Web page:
Thursday, April 30, 2015

They're Good, But They're No Zager and Evans!

Stumbled across this on YouTube yesterday while researching that song from Streets of Fire. I had no idea Hall and Oates had ever covered it, let alone covered it so beautifully. And apparently Dan Hartman originally wrote it with them in mind.

BTW, there was a major anti-Hall and Oates piece -- at Salon, I think -- online the other week; apparently the present-day hepster concensus is that the duo was not just the worst remaining artifact of the 80s but actually worse than Hitler. I gotta say -- I don't get it.


senormedia said...

Worse than Mussolini, perhaps, but only "Lovin' You" makes the worse-than-Hitler list.

Brooklyn Girl in Queens said...

I don't get the hate for Hall & Oates. Okay, they're commercial pop and Hall may be an asshole, but somehow I don't think that's particularly unusual in the music biz --- let's just say I always wound up singing along when they came on the radio.

Anonymous said...

What is likable about Hipsters on any level anyway?

Just tiring.

Way too much of what passes for music criticism is cynical putdowns of the "things I don't happen to like".

There is a whole world of music out there that doesn't move me particularly. Do I have to be clever and put it all down? Do I have to like every artifact in the museum for it to be valid as art?

Get over it. Ignore what you don't like. Simple no?

Anonymous said...

And ignore those who don't like what you like:-)

WTF is a hipster anyway? Seems like a big mish-mosh of confused posing by snarky little twits who are trying to cover up the fact that they don't know shit about anything. Pathetic and useless life forms that emit bad vibrations while embracing the artistic emptiness of their trendy "non-conformity".

It's no surprise to me that Hartman wrote this song for Hall and Oates. That was the first thing I thought of when I heard the tune. It's right up their alley. They were bonkers not to do it back then. It was tailor made.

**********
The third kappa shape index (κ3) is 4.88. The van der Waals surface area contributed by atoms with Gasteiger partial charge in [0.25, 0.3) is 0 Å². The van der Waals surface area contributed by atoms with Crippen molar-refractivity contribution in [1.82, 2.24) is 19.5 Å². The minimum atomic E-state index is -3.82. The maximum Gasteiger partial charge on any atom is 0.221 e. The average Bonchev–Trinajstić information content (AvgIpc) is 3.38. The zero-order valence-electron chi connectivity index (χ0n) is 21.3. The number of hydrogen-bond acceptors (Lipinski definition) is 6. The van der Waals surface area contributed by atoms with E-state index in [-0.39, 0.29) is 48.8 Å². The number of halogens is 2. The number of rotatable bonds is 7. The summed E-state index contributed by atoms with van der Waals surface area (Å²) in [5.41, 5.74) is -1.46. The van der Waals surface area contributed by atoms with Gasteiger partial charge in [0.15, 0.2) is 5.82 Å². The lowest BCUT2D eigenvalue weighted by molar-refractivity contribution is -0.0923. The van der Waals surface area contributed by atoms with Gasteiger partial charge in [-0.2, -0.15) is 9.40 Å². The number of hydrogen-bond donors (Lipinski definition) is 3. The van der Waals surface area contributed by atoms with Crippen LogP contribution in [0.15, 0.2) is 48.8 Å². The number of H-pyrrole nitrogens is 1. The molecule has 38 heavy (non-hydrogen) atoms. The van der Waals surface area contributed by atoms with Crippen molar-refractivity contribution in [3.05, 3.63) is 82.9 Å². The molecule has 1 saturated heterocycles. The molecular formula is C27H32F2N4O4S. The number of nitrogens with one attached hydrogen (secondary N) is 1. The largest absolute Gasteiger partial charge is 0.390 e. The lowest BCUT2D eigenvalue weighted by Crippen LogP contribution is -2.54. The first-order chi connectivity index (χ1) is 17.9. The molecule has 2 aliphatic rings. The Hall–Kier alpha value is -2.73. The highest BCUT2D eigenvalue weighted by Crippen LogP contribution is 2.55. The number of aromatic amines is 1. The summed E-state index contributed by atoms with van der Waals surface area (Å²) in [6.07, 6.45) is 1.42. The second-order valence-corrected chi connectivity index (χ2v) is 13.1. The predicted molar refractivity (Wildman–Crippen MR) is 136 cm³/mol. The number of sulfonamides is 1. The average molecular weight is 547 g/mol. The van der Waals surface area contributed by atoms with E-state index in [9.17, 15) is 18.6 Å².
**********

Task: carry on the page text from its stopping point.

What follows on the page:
Hartman was immensely talented. He could do it all. Multi-instrumentalist, vocalist, engineer, producer, hit songwriter. Fuck, he was a one man show, if there ever was one.

I've always been fond of the Edgar Winter Group's "They Only Come Out at Night" album, which Dan had a big hand in. Edgar assembled a fine little combo after White Trash dissolved. That is a great party album. And shouldn't that be the essence of rock 'n' roll?

Hartman penned and sang one of the greatest pop singles of the Seventies, "Free Ride." It was perfect as a 45 and delicious as an album track.

When I was a senior, the cleft-lipped editor of the embarrassingly awful high school newspaper included me in a list of song dedications for students. "Vickie Rock - Free Ride."

I had no problem with it in spite of the fact that not one guy at the high school ever got one. They wished. I preferred older guys and a few select girls on campus.

BTW, I love "Live From Daryl's House" on Palladia. Great show. Daryl's band is phenomenal. Loved the show he did with Shelby Lynne a while back. This week he's got Sammy Hagar in the house. Really. I gotta tune in just to see how that one plays out.

Vickie Rock

pete said...

Always liked H&O. Good songs, good singing.

buzzbabyjesus said...

For a long time I didn't "get" Hall and Oates. In fact I loathed them. "Jinglebell Rock" used to be my all time most hated song until one day I saw a bank of TV's in an appliance store playing H&O's version. I found it utterly charming and pitch perfect.
Just because an artist isn't my taste, doesn't mean they aren't really good, making well crafted music.
I can't hate them.

tommy quest said...

liked h&o back in the 70's and 80's when my then hipster friends thought i'd lost my mind. so today's hipsters you got to liked guys with greasy pompadours and lumberjack beards trying to play banjo and "rocking out" - news hint not really hip, just really trying too hard!

John Werner said...

Saw Hartman and Ronnie Montrose with The Edgar Winter Band when I was in the eighth grade in Birmingham, Alabama. I was kind of disappointed at first because it was Derringer and White Trash, but they rocked it really good and Winter was his usual dependable showman/leader. It was my first exposure to Hartman...Didn't he also write "Living In America" for James Brown? This song works here because it's simple and straight-forward unlike so much of Hall and Oates 80's stuff.

dmark said...

Abandoned Luncheonette is a great album.